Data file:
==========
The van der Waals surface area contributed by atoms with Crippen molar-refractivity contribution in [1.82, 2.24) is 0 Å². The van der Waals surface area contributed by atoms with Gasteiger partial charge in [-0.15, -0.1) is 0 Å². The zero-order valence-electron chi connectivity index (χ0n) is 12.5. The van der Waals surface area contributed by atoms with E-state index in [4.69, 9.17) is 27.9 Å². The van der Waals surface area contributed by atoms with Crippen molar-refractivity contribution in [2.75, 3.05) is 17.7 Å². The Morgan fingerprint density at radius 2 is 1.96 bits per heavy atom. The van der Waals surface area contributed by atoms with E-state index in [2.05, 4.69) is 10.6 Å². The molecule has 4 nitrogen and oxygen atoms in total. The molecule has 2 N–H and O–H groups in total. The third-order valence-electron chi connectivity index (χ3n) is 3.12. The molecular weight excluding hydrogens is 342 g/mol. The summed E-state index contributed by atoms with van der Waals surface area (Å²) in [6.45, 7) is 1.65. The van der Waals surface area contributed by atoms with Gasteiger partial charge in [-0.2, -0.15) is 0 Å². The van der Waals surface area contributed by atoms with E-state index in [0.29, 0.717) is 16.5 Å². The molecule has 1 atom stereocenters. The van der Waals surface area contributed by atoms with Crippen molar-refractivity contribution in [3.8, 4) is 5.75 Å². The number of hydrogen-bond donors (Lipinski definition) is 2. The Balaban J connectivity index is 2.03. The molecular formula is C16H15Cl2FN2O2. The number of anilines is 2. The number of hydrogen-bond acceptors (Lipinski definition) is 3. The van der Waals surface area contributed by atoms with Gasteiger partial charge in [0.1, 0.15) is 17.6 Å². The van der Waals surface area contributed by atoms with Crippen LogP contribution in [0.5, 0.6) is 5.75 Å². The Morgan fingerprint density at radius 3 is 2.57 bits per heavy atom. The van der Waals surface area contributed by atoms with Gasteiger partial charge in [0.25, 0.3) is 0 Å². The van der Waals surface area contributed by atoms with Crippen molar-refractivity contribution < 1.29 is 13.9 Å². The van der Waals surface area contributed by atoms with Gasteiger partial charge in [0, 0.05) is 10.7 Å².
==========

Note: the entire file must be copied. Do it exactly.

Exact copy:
The van der Waals surface area contributed by atoms with Crippen molar-refractivity contribution in [1.82, 2.24) is 0 Å². The van der Waals surface area contributed by atoms with Gasteiger partial charge in [-0.15, -0.1) is 0 Å². The zero-order valence-electron chi connectivity index (χ0n) is 12.5. The van der Waals surface area contributed by atoms with E-state index in [4.69, 9.17) is 27.9 Å². The van der Waals surface area contributed by atoms with Crippen molar-refractivity contribution in [2.75, 3.05) is 17.7 Å². The Morgan fingerprint density at radius 2 is 1.96 bits per heavy atom. The van der Waals surface area contributed by atoms with E-state index in [2.05, 4.69) is 10.6 Å². The molecule has 4 nitrogen and oxygen atoms in total. The molecule has 2 N–H and O–H groups in total. The third-order valence-electron chi connectivity index (χ3n) is 3.12. The molecular weight excluding hydrogens is 342 g/mol. The summed E-state index contributed by atoms with van der Waals surface area (Å²) in [6.45, 7) is 1.65. The van der Waals surface area contributed by atoms with Gasteiger partial charge in [-0.2, -0.15) is 0 Å². The van der Waals surface area contributed by atoms with E-state index in [0.29, 0.717) is 16.5 Å². The molecule has 1 atom stereocenters. The van der Waals surface area contributed by atoms with Crippen molar-refractivity contribution in [3.8, 4) is 5.75 Å². The number of hydrogen-bond donors (Lipinski definition) is 2. The Balaban J connectivity index is 2.03. The molecular formula is C16H15Cl2FN2O2. The number of anilines is 2. The number of hydrogen-bond acceptors (Lipinski definition) is 3. The van der Waals surface area contributed by atoms with Gasteiger partial charge in [0.1, 0.15) is 17.6 Å². The van der Waals surface area contributed by atoms with Crippen LogP contribution in [0.5, 0.6) is 5.75 Å². The Morgan fingerprint density at radius 3 is 2.57 bits per heavy atom. The van der Waals surface area contributed by atoms with Gasteiger partial charge in [0.25, 0.3) is 0 Å². The van der Waals surface area contributed by atoms with Crippen molar-refractivity contribution < 1.29 is 13.9 Å². The van der Waals surface area contributed by atoms with Gasteiger partial charge in [0, 0.05) is 10.7 Å².